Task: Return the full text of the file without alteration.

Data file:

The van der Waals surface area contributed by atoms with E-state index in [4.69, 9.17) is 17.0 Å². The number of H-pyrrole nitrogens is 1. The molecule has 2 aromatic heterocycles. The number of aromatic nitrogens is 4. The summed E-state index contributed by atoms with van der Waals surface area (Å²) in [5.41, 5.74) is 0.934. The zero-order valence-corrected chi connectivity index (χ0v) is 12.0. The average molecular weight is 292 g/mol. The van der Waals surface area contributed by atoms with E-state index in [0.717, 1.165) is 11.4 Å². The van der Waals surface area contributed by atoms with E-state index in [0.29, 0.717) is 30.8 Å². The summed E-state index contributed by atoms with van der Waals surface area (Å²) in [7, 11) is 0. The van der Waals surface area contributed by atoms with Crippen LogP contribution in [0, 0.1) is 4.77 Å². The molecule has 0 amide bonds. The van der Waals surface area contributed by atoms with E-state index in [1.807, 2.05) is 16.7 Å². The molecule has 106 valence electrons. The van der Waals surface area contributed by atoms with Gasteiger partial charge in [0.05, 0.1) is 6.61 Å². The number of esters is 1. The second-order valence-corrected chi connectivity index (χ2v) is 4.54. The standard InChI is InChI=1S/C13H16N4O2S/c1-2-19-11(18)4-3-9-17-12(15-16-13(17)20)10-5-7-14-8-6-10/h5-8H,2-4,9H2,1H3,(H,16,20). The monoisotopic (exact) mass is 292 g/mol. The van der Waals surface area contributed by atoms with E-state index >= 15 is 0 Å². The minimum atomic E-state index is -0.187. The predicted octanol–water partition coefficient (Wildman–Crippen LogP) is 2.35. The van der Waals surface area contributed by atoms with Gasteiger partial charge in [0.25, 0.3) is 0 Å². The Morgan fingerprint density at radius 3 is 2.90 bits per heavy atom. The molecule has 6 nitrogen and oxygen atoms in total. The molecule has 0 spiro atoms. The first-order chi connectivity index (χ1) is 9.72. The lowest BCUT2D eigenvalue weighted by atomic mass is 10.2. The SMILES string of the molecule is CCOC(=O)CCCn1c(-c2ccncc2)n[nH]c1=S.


The van der Waals surface area contributed by atoms with E-state index in [4.69, 9.17) is 17.0 Å². The number of H-pyrrole nitrogens is 1. The molecule has 2 aromatic heterocycles. The number of aromatic nitrogens is 4. The summed E-state index contributed by atoms with van der Waals surface area (Å²) in [5.41, 5.74) is 0.934. The zero-order valence-corrected chi connectivity index (χ0v) is 12.0. The average molecular weight is 292 g/mol. The van der Waals surface area contributed by atoms with E-state index in [0.717, 1.165) is 11.4 Å². The van der Waals surface area contributed by atoms with E-state index in [0.29, 0.717) is 30.8 Å². The summed E-state index contributed by atoms with van der Waals surface area (Å²) in [7, 11) is 0. The van der Waals surface area contributed by atoms with Crippen LogP contribution in [0, 0.1) is 4.77 Å². The molecule has 0 amide bonds. The van der Waals surface area contributed by atoms with E-state index in [1.807, 2.05) is 16.7 Å². The molecule has 106 valence electrons. The van der Waals surface area contributed by atoms with Gasteiger partial charge in [0.05, 0.1) is 6.61 Å². The number of esters is 1. The second-order valence-corrected chi connectivity index (χ2v) is 4.54. The standard InChI is InChI=1S/C13H16N4O2S/c1-2-19-11(18)4-3-9-17-12(15-16-13(17)20)10-5-7-14-8-6-10/h5-8H,2-4,9H2,1H3,(H,16,20). The monoisotopic (exact) mass is 292 g/mol. The van der Waals surface area contributed by atoms with E-state index >= 15 is 0 Å². The minimum atomic E-state index is -0.187. The predicted octanol–water partition coefficient (Wildman–Crippen LogP) is 2.35. The van der Waals surface area contributed by atoms with Gasteiger partial charge in [0.25, 0.3) is 0 Å². The Morgan fingerprint density at radius 3 is 2.90 bits per heavy atom. The molecule has 6 nitrogen and oxygen atoms in total. The molecule has 0 spiro atoms. The first-order chi connectivity index (χ1) is 9.72. The lowest BCUT2D eigenvalue weighted by atomic mass is 10.2. The SMILES string of the molecule is CCOC(=O)CCCn1c(-c2ccncc2)n[nH]c1=S.